I’m the first to admit that the trip to McDonald’s for a Happy Meal has been a not uncommon experience for both of my daughters. I’m very well aware that they are not the most nutritionally sound dinner options, but once in a while the little flimsy cardboard box containing McNuggets, fries, and a toy is just the way to go. The Center for Science in the Public Interest, however, is coming down hard on Happy Meals, taking the fast food giant to task for “predatory marketing practices” by using cheap plastic toys to get kids eating fatty junk.
California’s Santa Clara County has already taken the first step, actually banning toys from the Happy Meal package. This is in the name of combating childhood obesity, a cause that First Lady Michelle Obama has faced head on. As an increase in obesity rates continue, the fast food industry is facing growing pressure.
In New Hampshire, 33 percent of third-graders are overweight or obese, according to a recent state Department of Health and Human Services survey. It’s part of a rising trend of childhood obesity in the state fueled by unhealthy eating habits — including fast food — and a lack of exercise, said Lisa Bujno, bureau chief of DHHS’s Division of Public Health.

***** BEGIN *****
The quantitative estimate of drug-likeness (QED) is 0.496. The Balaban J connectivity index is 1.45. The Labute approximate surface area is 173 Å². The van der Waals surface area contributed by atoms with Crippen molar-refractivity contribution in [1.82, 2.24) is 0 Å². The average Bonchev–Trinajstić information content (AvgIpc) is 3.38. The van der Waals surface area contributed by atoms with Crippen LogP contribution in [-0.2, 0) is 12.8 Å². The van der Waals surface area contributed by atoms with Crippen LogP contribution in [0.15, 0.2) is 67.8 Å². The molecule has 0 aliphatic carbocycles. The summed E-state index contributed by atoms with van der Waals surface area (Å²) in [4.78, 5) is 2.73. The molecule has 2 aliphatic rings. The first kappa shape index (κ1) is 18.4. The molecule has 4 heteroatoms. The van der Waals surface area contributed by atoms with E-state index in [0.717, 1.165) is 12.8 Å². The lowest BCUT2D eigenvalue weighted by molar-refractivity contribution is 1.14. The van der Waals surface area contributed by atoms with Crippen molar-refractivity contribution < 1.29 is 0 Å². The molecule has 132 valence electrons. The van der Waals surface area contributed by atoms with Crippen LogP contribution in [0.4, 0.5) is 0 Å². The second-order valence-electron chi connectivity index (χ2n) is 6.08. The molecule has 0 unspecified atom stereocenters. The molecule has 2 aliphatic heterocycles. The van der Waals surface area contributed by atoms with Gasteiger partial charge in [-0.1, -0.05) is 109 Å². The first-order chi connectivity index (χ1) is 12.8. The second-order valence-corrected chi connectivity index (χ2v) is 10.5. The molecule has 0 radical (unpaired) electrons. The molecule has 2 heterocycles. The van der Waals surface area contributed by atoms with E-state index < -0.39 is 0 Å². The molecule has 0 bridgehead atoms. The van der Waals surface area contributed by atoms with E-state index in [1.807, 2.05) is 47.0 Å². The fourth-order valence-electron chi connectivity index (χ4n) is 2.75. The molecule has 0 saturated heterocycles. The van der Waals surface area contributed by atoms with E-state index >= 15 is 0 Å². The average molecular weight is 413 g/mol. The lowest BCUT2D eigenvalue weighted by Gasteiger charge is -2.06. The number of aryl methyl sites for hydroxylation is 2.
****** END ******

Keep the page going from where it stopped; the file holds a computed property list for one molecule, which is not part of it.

She said McDonald’s isn’t all to blame.
“An occasional Happy Meal isn’t going to be a problem,” Bujno said. “It all goes back to what you take in and what you expend for energy … It’s about choices.”
You know, I can’t help but feel that the focus is on the path of least resistance here. It’s a lot easier to point the finger at Mickey D’s or BK for foisting junk food on our children, but I very strongly believe that the bigger emphasis should be on increasing physical activity.
I offer as an example my younger daughter. She is picky to the extreme and adamantly refused to eat anything but pizza, fried chicken tenders, and cheese for the first half of her life. She’s six now and has expanded her repertoire to cookies, chips, macaroni and cheese, and tuna fish sandwiches. Oh, and Happy Meals.
Before you come down on me too hard here, please know that there are veritable tons of fruits, vegetables, protein-heavy snacks, and yogurt around. This child’s older sister would rather have blueberries than chocolate and actually seeks out broccoli. Furthermore, the strictly enforced expectation is that she has to eat a bite of everything at the dinner table. I keep hoping that her dietary horizons will broaden, but it hasn’t happened yet.
The thing is, …
… this kid is skinny. Despite her affinity for chocolate milk and cheese in any manifestation, she’s against all odds downright thin. My conclusion? She never stops moving. Ever. She runs, she jumps, she swims in the ocean, she plays soccer and softball, she hula hoops, she skis, she even bounces around the house when the television is on. In my mind, this seems to prove the point that her activity, pretty much a state of perpetual motion, balances out the French fries, chocolate bars, and extra mayonnaise she puts on her sandwiches.